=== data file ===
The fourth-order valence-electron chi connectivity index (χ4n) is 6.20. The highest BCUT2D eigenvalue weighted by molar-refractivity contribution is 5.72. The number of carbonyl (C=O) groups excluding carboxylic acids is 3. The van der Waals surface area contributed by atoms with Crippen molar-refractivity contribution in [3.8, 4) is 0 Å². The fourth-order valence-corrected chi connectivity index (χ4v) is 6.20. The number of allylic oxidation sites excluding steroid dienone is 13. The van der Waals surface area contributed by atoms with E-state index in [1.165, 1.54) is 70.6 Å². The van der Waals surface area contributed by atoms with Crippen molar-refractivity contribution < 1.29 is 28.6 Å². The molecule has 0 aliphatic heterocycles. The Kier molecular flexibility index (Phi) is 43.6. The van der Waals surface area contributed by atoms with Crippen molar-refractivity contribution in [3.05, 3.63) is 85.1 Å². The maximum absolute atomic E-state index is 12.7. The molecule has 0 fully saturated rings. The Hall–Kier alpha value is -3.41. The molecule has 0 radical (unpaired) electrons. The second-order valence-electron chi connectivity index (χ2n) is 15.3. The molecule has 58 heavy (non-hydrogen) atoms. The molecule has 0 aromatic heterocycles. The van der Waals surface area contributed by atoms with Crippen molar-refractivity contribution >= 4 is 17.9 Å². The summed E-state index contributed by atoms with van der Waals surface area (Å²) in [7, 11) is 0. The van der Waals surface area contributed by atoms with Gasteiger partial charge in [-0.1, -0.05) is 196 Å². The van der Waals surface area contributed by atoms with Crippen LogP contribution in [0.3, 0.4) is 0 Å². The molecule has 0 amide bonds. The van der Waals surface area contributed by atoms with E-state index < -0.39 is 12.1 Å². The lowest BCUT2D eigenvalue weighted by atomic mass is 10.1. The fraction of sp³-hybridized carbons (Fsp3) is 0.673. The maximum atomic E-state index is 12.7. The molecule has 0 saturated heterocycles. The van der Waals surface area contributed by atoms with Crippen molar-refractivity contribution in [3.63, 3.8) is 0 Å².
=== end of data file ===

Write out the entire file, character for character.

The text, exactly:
The fourth-order valence-electron chi connectivity index (χ4n) is 6.20. The highest BCUT2D eigenvalue weighted by molar-refractivity contribution is 5.72. The number of carbonyl (C=O) groups excluding carboxylic acids is 3. The van der Waals surface area contributed by atoms with Crippen molar-refractivity contribution in [3.8, 4) is 0 Å². The fourth-order valence-corrected chi connectivity index (χ4v) is 6.20. The number of allylic oxidation sites excluding steroid dienone is 13. The van der Waals surface area contributed by atoms with E-state index in [1.165, 1.54) is 70.6 Å². The van der Waals surface area contributed by atoms with Crippen molar-refractivity contribution < 1.29 is 28.6 Å². The molecule has 0 aliphatic heterocycles. The Kier molecular flexibility index (Phi) is 43.6. The van der Waals surface area contributed by atoms with Crippen molar-refractivity contribution in [3.05, 3.63) is 85.1 Å². The maximum absolute atomic E-state index is 12.7. The molecule has 0 fully saturated rings. The Hall–Kier alpha value is -3.41. The molecule has 0 radical (unpaired) electrons. The second-order valence-electron chi connectivity index (χ2n) is 15.3. The molecule has 58 heavy (non-hydrogen) atoms. The molecule has 0 aromatic heterocycles. The van der Waals surface area contributed by atoms with Crippen molar-refractivity contribution >= 4 is 17.9 Å². The summed E-state index contributed by atoms with van der Waals surface area (Å²) in [7, 11) is 0. The van der Waals surface area contributed by atoms with Gasteiger partial charge in [-0.1, -0.05) is 196 Å². The van der Waals surface area contributed by atoms with Crippen LogP contribution in [0.3, 0.4) is 0 Å². The molecule has 0 amide bonds. The van der Waals surface area contributed by atoms with E-state index < -0.39 is 12.1 Å². The lowest BCUT2D eigenvalue weighted by atomic mass is 10.1. The fraction of sp³-hybridized carbons (Fsp3) is 0.673. The maximum atomic E-state index is 12.7. The molecule has 0 saturated heterocycles. The van der Waals surface area contributed by atoms with Crippen molar-refractivity contribution in [3.63, 3.8) is 0 Å².